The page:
A pair of west Texas fisherman hauled in an authentic Jeremy Wade-certified river monster.
According to the San Angelo Standard-Times, two area men were casting for catfish in the Concho River late last week when instead of a mudcat, the men landed a 21-inch, 7.95 pound red-bellied pacu, a piranha-like fish native to the Amazon.
Authorities believe this pacu had been dumped in the Concho by an aquarium owner after the fish had outgrown its tank. Pacu are increasingly popular as pets.
The pacu lacks the dagger-like fangs of the piranha. Instead, it uses it's uncannily human-like molar-ish teeth to devour insects, aquatic vegetation, occasional small fishes, and tree nuts.
Ordinarily. According to some reports, on at least two occasions, the pacu has feasted on nuts from another source.
According to the River Monsters website, in two separate 2001 incidents, two anglers from New Guinea, where the pacu had been introduced, bled to death after the demon-fish chomped down on their genitals and ripped them off. Ever since, locals have called the pacu the "ball-cutter fish."
These accounts enticed Wade -- truly one of the most utterly deranged men ever to appear on TV -- into packing up his tackle box and heading for the tropical nation's Sepik River, where locals told him that survivors of these attacks likened the experience to having an aquatic human gnaw on your genitals.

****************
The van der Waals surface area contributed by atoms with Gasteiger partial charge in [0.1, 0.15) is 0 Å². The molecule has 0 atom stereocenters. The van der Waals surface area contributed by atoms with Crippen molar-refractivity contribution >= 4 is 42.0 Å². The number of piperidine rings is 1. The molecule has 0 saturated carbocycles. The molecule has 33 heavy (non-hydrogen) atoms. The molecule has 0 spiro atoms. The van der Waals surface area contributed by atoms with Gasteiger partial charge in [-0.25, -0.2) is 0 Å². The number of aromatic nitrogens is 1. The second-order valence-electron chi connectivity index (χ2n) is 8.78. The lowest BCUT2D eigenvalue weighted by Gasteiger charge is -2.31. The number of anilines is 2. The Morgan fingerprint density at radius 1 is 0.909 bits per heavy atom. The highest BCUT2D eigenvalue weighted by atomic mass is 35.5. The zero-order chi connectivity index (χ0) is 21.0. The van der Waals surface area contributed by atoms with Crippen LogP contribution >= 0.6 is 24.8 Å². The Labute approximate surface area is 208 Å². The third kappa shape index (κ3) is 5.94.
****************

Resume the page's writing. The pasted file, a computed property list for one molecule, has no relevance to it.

(Excuse us while we cancel our upcoming Concho River fishing trip.)
Okay, we're back.
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Michael Price of the San Angelo Nature center told the Standard-Times that a single pacu presents little danger to local fishing stocks, but added that a breeding colony of the fish could decimate native breeds. Deprived of their normal vegetarian staples, the pacu reportedly can quickly adapt to a more carnivorous diet. Possibly including penises.
Pacu defenders say the New Guinea nightmare tales are uncorroborated crocks, but we wonder if any of them would be willing to wade-fish naked there.
The Texas pacu is currently residing in a San Angelo bait-shop fish-tank, awaiting its final fate.
Introducing an exotic fish to a Texas waterway is a class C misdemeanor on a first offense, with enhanced penalties coming to repeat offenders.